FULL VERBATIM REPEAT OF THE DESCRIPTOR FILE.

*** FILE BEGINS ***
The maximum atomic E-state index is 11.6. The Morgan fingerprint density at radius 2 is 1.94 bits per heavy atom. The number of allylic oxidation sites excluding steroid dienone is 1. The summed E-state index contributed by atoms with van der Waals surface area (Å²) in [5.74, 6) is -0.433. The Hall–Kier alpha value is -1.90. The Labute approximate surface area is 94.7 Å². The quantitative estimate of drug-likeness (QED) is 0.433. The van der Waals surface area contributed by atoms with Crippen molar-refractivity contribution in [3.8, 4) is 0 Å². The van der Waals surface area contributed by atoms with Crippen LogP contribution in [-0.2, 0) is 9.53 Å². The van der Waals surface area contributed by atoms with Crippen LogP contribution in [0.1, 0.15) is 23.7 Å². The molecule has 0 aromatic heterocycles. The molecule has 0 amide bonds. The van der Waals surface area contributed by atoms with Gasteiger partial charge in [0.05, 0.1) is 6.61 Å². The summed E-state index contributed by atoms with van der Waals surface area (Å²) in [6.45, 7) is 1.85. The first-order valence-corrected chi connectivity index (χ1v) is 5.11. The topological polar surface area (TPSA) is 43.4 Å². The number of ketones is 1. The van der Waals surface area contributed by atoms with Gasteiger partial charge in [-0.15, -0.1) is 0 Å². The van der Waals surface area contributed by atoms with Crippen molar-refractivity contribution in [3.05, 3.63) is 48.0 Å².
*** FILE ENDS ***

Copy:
The maximum atomic E-state index is 11.6. The Morgan fingerprint density at radius 2 is 1.94 bits per heavy atom. The number of allylic oxidation sites excluding steroid dienone is 1. The summed E-state index contributed by atoms with van der Waals surface area (Å²) in [5.74, 6) is -0.433. The Hall–Kier alpha value is -1.90. The Labute approximate surface area is 94.7 Å². The quantitative estimate of drug-likeness (QED) is 0.433. The van der Waals surface area contributed by atoms with Crippen molar-refractivity contribution in [3.8, 4) is 0 Å². The van der Waals surface area contributed by atoms with Crippen LogP contribution in [-0.2, 0) is 9.53 Å². The van der Waals surface area contributed by atoms with Crippen LogP contribution in [0.1, 0.15) is 23.7 Å². The molecule has 0 aromatic heterocycles. The molecule has 0 amide bonds. The van der Waals surface area contributed by atoms with Gasteiger partial charge in [0.05, 0.1) is 6.61 Å². The summed E-state index contributed by atoms with van der Waals surface area (Å²) in [6.45, 7) is 1.85. The first-order valence-corrected chi connectivity index (χ1v) is 5.11. The topological polar surface area (TPSA) is 43.4 Å². The number of ketones is 1. The van der Waals surface area contributed by atoms with Gasteiger partial charge in [-0.15, -0.1) is 0 Å². The van der Waals surface area contributed by atoms with Crippen molar-refractivity contribution in [3.05, 3.63) is 48.0 Å².